"Marina!" Mother snapped.
Marina immediately stopped pacing the vestibule and parlor. "Mother, I'm sorry. I can't help it."
Mother harrumphed. Father was in the library counseling a congregant and wouldn't leave until the woman was properly comforted. Marina glanced at the clock, which had advanced two minutes since the last time she looked.
Dot's show began at six. Dot, who was the last, was scheduled to take the stage at seven-fifteen. It was now six-fifteen. Though Marina and Dot lived three blocks from each other and Marina's church was just across the street from the parsonage, it took twenty minutes to get to Dot's church building. Marina might have gone with Dot and her family, but they had left at five because Bishop had to open up the building and oversee the event.
At six-thirty, Marina decided to go upstairs and read until Father was ready to leave.
• • •
"What happened?" Dot asked soberly Monday morning at school. When Marina had dropped by on her way, as she usually did, Sister Albright told her Dot had already left.
Marina swallowed. "My father," she murmured, her face hot with shame, her heart thudding with pain, "was in counseling and couldn't leave."
Dot didn't speak to Marina for the rest of the day except to tell her she didn't feel like going to Kresge's, which meant Marina couldn't go, either.
Marina didn't think it was fair that Dot was punishing her for missing her activity since it wasn't her fault. Father had informed her that he had prayed as to God's will on the matter and while he had been willing to take her, God had other plans, which was to put a parishioner's family crisis in the way. She tried to explain this to Dot, but Dot murmured, "I understand."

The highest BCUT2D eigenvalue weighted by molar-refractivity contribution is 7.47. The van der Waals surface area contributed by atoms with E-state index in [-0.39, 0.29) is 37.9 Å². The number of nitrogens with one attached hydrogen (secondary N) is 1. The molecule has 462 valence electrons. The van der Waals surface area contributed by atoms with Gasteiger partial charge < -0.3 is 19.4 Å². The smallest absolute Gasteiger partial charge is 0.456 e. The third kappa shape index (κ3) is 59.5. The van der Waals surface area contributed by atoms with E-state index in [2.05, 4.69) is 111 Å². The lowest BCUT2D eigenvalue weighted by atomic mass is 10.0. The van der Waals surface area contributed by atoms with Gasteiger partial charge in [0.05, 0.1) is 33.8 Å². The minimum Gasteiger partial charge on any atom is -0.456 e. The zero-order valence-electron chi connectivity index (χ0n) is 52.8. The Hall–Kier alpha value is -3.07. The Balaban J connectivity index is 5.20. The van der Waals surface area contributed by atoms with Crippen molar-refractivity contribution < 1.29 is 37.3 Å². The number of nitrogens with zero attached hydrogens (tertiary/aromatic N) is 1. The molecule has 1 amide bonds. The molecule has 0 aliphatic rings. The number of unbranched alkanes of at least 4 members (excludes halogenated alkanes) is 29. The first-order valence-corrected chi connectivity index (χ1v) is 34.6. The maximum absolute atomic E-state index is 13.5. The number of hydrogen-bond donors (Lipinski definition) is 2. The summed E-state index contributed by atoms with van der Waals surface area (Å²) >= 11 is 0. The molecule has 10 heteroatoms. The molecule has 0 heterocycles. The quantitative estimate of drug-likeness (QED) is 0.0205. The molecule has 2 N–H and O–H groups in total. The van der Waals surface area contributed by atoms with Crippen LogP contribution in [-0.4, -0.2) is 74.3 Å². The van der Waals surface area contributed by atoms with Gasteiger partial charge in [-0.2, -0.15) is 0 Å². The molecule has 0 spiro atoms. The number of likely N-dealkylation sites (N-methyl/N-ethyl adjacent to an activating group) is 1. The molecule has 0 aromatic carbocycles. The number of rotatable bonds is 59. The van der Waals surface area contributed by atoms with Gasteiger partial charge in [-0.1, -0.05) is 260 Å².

Not only that, but Trey had not made plans for a Saturday outing nor had he come to church Sunday, which Father had questioned her over. The only thing she could say was, "I don't know." She did her chores. She worked on her homework. She read an old Agatha Christie novel. Two. Three. Six.
Not even the math test she had aced nor her English exam, which she had also aced, cheered her up. For the first time, she realized that she had no friends. She had no beau. Mother was angry with her for reasons she didn't understand.
Marina had never felt alone in the world before. She had always had her parents. She had always had Dot, since they were small girls. She had only had a beau for a week and a half.
That would teach her to depend on someone's company, wouldn't it?
Marina's mother was less short with her Monday evening, but that was probably because Marina had finished sewing her a new and very stylish pair of trousers from a picture in a magazine. That was nothing. Looking at a picture of a garment and knowing how it was constructed was like reading a recipe and knowing what it would taste like.
Tuesday morning, Dot was her usual bright, sunny self and apparently didn't think about the fact that Marina was not interested in Dot's bright, sunny self after being punished the day before.
Marina was polite.
That was all.
"Do ... do you want to go to Kresge's?" Dot asked hesitantly toward the end of the day.
"No," Marina said quietly.
"Um ... I, um ... I'm sorry about ... well, yesterday. How I acted."
"All right. Thank you." Marina walked down the hallway to the front doors.
"Marina!" she cried and started after her.
YOU ARE READING
Kansas City, Missouri, 1929 Trey Dunham, a mid-level cog in the Pendergast Machine during Prohibition, runs 1520 Main, Boss Tom's most prized speakeasy featuring good booze, hot jazz, and beautiful women. Trey wants to buy the join...